¶14 In contrast, the City in its summary judgment motion argued that the Peller property was the only property that became developable as a result of the Edwards Boulevard extension and because of “the enormity of the unique benefit,” it imposed an assessment against Peller in proportion to the benefit accrued. The City asserted that as a matter of law, the assessment was reasonable.
¶15 On January 11, 2012, the circuit court held a hearing and orally granted Peller’s motion and denied the City’s. Specifically, the court found unreasonable the City’s disparate treatment of similarly-situated properties: the City categorized the City-owned, former We Energies parcels (parcels 4 and 7) as lots, but categorized the City-owned trapezoid parcel (unnumbered parcel) as right-of-way, thereby “artificially and unreasonably [increasing] the Peller Property’s assessable frontage ….” The court further found that the City unreasonably applied the balance of the $600,000 payment to the DOT’s exempt assessment amount. The parties subsequently submitted an agreed-upon assessment calculation for Peller’s property and incorporated this assessment into a proposed Findings of Fact, Conclusions of Law and Order for Judgment, which the circuit court signed on March 28, 2012. The City now appeals.
¶16 We review a circuit court’s grant of summary judgment de novo. Umansky v. ABC Ins. Co., 2009 WI 82, ¶8, 319 Wis. 2d 622, 769 N.W.2d 1. In other words, we review the grant of summary judgment independently, employing the same methodology as the circuit court. See Green Spring Farms v. Kersten, 136 Wis. 2d 304, 315, 401 N.W.2d 816 (1987). Summary judgment is appropriate in cases in which there are no genuine issues of material fact and the moving party is entitled to judgment as a matter of law. Wis. Stat. § 802.08(2).
¶17 Pursuant to statute, a municipality may, by resolution of its governing body, “levy and collect special assessments upon property in a limited and determinable area for special benefits conferred upon the property by any municipal work or improvement ....” Wis. Stat. § 66.0703(1)(a). When a municipality imposes assessments by an exercise of its police power, the statute mandates the existence of two requirements: “that the property be benefited and that the assessment be made upon a reasonable basis.” Peterson v. City of New Berlin, 154 Wis. 2d 365, 371, 453 N.W.2d 177 (Ct. App. 1990); see Wis. Stat. § 66.0703(1)(b).
¶18 The parties do not dispute that the Edwards Boulevard extension project benefited all eight properties in the assessment district. Thus, our focus is on the reasonableness of the assessment. The police power of a municipality is broad and, in general, the courts may intercede only when the exercise of that power is clearly unreasonable. CIT Group/Equip. Fin., Inc. v. Village of Germantown, 163 Wis. 2d 426, 433, 471 N.W.2d 610 (Ct. App. 1991). Whether an assessment fulfills the legal standard of reasonableness is a question of law. Id. at 434.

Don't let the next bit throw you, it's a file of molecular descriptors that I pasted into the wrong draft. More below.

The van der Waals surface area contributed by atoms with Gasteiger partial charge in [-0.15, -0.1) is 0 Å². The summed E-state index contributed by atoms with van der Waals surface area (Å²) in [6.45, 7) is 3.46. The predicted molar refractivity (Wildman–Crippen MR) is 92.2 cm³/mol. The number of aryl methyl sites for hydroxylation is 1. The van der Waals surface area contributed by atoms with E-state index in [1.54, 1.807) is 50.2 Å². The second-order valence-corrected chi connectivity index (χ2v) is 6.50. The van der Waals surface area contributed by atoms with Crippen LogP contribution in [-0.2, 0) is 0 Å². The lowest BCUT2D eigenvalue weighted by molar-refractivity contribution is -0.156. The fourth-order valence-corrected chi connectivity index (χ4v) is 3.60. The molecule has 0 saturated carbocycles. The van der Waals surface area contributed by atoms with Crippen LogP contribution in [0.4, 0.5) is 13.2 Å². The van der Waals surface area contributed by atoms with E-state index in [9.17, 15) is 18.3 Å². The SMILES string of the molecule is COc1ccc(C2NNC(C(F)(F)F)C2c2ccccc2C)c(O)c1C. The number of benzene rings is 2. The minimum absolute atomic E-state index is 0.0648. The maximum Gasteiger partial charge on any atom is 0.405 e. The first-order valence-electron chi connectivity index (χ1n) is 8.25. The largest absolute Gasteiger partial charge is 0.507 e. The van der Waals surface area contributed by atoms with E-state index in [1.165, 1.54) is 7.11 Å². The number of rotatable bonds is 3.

¶19 There is no single formula or methodology for apportioning assessments. Park Ave. Plaza v. City of Mequon, 2008 WI App 39, ¶27, 308 Wis. 2d 439, 747 N.W.2d 703. Generally speaking, an assessment is made upon a reasonable basis if it is “‘fair and equitable’” and “‘in proportion to the benefits accruing.’” Gelhaus & Brost, Inc. v. City of Medford, 144 Wis. 2d 48, 52, 423 N.W.2d 180 (Ct. App. 1988) (quoting Berkvam v. City of Glendale, 79 Wis. 2d 279, 287, 255 N.W.2d 521 (1977)).
¶20 The law presumes that the municipality proceeded reasonably in making the assessment. Lac La Belle Golf Club v. Village of Lac La Belle, 187 Wis. 2d 274, 281, 522 N.W.2d 277 (Ct. App. 1994) (citing Peterson, 154 Wis. 2d at 371). The challenger to the assessment bears the burden to establish prima facie evidence that the assessment was not reasonable. Steinbach v. Green Lake Sanitary Dist., 2006 WI 63, ¶11, 291 Wis. 2d 11, 715 N.W.2d 195. Once a challenger establishes such, the burden shifts to the municipality “‘to show that the chosen assessment method comported with the statutory requirement that it’ produce a reasonable assessment.” Id. (quoting Lac La Belle, 187 Wis. 2d at 281).
¶21 The term “reasonable basis” as used in Wis. Stat. § 66.0703 is not statutorily defined. Rather, “[t]he facts of the particular situation must govern the determination of whether the assessment is made ‘upon a reasonable basis.’” Peterson, 154 Wis. 2d at 374. The Wisconsin Supreme Court has observed that “[t]he analysis for whether a special assessment is ‘reasonable’ has been articulated in a number of ways, depending on the facts of the particular case.” Steinbach, 291 Wis. 2d 11, ¶20.
¶22 For example, the facts in Peterson prompted articulation of the following rule: “[A]n assessment is unfair when property owners in comparable positions face a marked disparity in cost for the receipt of equal benefits when an alternate, more equitable, method of assessment is feasible.” 154 Wis. 2d at 373. In Peterson, a property owner challenged an assessment for water and sewer improvements calculated using the “front foot” method. Id. at 369. The assessment amounts varied in that some of the properties were “pie-shaped,” meaning that some properties had substantially more front-footage than others. Id. at 368. While the assessment utilized a uniform method and all properties in the assessment district were approximately the same size, properties with more front footage incurred a disproportionate share of the assessment compared to those properties with less front footage. Id. at 368-69. Concluding the assessment was unreasonable, the Peterson court explained that “not only must the exercise of the police power be reasonable; its result must be reasonable as well.” Id. at 371 (emphasis in original).